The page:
Losing body fat is not an easy task and having something that speeds up the process would be the holy grail of weight loss. This is one of the reason fat burners, or supplements that claim to speed up weight loss, have become so popular. This NutriWiki will cover the truths and myths about fat burners.
- Fat burners cannot replace diet or exercise.
- The majority of supposed fat burning supplements are ineffective.
- Those that do work have a very modest effect, on the order of 5-10% extra energy expenditure.
Fat burners are a common sight in most supplement stores. Their efficacy, however, is debatable.
First, it is worth mentioning that no fat burner will supersede a caloric deficit. Diet and activity will always be the primary determinants of fat loss. While some supplements can assist aspects of calorie intake and expenditure, they cannot overrule the net balance.
Also, while there are a plethora of compounds touted for fat loss, most contain only a few fundamental ingredients that do anything significant. The vast majority of herbal extracts and other pills lining the shelves of shops are functionally useless.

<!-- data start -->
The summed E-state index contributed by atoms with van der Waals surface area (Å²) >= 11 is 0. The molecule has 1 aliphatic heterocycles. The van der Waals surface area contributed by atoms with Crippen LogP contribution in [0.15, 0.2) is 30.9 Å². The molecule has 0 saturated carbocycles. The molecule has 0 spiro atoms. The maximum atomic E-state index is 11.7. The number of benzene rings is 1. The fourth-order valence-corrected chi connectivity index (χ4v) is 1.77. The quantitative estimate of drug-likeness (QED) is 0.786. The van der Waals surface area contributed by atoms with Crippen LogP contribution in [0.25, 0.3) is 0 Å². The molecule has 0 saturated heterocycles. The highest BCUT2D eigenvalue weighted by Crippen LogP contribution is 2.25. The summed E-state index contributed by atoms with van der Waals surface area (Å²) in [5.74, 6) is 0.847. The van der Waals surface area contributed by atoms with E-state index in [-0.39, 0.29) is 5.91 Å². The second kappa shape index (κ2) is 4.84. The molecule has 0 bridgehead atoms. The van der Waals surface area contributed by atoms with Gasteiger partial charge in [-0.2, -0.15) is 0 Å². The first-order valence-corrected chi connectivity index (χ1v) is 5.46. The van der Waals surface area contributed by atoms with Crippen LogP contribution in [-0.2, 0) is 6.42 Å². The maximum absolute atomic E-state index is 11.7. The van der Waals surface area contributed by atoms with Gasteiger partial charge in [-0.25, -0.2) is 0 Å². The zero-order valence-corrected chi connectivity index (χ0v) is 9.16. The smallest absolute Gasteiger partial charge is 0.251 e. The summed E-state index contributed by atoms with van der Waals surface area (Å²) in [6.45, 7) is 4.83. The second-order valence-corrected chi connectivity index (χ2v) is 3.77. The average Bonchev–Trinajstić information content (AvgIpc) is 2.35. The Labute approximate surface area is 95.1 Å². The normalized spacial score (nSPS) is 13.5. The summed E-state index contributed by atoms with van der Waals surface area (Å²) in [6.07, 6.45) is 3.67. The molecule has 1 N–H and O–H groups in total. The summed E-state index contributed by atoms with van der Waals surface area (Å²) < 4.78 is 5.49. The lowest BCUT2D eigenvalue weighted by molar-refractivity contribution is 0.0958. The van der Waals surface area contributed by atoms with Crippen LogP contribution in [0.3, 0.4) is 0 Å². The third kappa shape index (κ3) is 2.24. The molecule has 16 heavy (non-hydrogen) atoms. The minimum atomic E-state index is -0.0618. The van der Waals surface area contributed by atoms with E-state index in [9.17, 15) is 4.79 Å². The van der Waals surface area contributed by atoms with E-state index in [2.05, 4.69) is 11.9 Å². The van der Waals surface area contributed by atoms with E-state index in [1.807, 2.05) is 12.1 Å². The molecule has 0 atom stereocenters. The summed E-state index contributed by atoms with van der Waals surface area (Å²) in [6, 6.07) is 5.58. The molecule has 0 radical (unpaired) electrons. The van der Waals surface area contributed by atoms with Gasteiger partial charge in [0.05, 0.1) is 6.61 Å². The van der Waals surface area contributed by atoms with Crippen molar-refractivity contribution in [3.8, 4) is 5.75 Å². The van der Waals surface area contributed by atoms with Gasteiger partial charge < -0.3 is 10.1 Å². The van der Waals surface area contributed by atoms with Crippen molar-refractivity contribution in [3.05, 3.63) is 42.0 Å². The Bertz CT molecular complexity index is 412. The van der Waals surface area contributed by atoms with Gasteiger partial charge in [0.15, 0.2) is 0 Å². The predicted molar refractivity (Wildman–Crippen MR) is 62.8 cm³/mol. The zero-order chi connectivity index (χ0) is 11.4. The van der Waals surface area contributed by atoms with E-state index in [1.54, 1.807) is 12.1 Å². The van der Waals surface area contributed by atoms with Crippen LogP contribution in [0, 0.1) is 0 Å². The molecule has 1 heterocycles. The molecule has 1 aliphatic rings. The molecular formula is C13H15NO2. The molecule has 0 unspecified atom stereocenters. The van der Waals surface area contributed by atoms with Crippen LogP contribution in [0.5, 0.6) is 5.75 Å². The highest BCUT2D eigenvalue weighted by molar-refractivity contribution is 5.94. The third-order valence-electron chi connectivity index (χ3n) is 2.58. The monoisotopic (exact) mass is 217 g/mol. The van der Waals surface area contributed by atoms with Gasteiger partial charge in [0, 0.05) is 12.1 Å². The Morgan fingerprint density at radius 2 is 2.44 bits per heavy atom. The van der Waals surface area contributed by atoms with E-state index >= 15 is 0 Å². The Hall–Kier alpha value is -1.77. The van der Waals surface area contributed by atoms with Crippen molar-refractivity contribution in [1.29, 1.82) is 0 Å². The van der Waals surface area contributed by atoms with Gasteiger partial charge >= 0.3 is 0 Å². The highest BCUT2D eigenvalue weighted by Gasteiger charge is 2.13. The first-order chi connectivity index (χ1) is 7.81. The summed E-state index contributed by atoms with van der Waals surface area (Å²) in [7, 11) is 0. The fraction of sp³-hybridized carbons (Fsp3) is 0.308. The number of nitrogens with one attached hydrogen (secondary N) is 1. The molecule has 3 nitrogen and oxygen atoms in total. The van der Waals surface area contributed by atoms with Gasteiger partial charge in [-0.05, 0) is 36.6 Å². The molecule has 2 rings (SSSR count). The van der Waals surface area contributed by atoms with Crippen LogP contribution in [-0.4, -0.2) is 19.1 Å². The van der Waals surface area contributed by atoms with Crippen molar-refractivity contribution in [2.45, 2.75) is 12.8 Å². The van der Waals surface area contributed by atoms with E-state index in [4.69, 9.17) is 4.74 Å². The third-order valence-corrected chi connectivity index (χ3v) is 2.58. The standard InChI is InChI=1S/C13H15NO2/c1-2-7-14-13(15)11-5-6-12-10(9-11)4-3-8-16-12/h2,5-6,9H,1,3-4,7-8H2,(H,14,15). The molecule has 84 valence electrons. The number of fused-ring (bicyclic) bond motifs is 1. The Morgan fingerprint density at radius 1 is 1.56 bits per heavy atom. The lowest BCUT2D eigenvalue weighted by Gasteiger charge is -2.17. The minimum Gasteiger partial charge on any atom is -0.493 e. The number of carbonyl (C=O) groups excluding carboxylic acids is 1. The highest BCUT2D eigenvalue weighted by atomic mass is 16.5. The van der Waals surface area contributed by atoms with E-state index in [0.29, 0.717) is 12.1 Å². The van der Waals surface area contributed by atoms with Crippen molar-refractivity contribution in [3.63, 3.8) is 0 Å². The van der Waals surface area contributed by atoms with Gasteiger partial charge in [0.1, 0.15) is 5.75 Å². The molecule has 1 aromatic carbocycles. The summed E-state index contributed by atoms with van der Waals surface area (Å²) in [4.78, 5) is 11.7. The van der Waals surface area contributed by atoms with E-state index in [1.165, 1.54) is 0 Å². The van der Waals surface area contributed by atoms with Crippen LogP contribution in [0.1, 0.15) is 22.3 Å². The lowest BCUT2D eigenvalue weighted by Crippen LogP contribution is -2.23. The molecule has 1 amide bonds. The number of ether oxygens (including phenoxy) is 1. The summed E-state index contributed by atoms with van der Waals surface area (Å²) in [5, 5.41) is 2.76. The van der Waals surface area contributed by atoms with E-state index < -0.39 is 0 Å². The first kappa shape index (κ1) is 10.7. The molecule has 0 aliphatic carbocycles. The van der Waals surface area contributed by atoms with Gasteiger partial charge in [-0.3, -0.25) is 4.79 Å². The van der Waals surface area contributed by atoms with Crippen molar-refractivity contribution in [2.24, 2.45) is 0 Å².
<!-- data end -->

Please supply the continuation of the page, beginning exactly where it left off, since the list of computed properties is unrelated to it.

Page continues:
Although most supplements make fantastic claims about what they do, true fat burning compounds work in much simpler terms. Fat burners assist with fat loss in three fundamental ways:
- They are thermogenic (increase metabolic rate).
- They act as stimulants (they increase energy expenditure by promoting activity/making a person move more).
- They have an appetite blunting effect, which reduces calorie intake.
Finally, it is important to put the magnitude of these effects in perspective. While some compounds do indeed assist with fat loss, the net effect is usually only about 5-10% at the absolute most. In other words, they may add a bit of an extra boost to a pre-existing deficit. They will not make or break a diet, nor will they greatly accelerate fat loss. Although more potent compounds do exist, they are illegal and therefore inaccessible to the general public.